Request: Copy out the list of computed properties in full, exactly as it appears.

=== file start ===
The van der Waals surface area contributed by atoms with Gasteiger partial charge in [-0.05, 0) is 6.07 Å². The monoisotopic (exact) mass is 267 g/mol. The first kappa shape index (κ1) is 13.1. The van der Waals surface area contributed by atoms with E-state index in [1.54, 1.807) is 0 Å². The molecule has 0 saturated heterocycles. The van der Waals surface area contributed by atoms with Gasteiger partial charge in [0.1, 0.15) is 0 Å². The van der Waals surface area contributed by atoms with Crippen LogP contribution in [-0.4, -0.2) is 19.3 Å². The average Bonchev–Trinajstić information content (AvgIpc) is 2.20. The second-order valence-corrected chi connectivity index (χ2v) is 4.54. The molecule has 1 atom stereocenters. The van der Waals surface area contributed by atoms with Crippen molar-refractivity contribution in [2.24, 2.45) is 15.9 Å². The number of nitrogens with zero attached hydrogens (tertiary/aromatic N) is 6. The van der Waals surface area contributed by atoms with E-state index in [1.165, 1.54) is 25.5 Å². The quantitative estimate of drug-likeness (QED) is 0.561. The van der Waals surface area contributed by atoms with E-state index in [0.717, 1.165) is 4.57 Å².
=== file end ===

The van der Waals surface area contributed by atoms with Gasteiger partial charge in [-0.05, 0) is 6.07 Å². The monoisotopic (exact) mass is 267 g/mol. The first kappa shape index (κ1) is 13.1. The van der Waals surface area contributed by atoms with E-state index in [1.54, 1.807) is 0 Å². The molecule has 0 saturated heterocycles. The van der Waals surface area contributed by atoms with Gasteiger partial charge in [0.1, 0.15) is 0 Å². The van der Waals surface area contributed by atoms with Crippen LogP contribution in [-0.4, -0.2) is 19.3 Å². The average Bonchev–Trinajstić information content (AvgIpc) is 2.20. The second-order valence-corrected chi connectivity index (χ2v) is 4.54. The molecule has 1 atom stereocenters. The van der Waals surface area contributed by atoms with Crippen molar-refractivity contribution in [2.24, 2.45) is 15.9 Å². The number of nitrogens with zero attached hydrogens (tertiary/aromatic N) is 6. The van der Waals surface area contributed by atoms with E-state index in [1.165, 1.54) is 25.5 Å². The quantitative estimate of drug-likeness (QED) is 0.561. The van der Waals surface area contributed by atoms with E-state index in [0.717, 1.165) is 4.57 Å².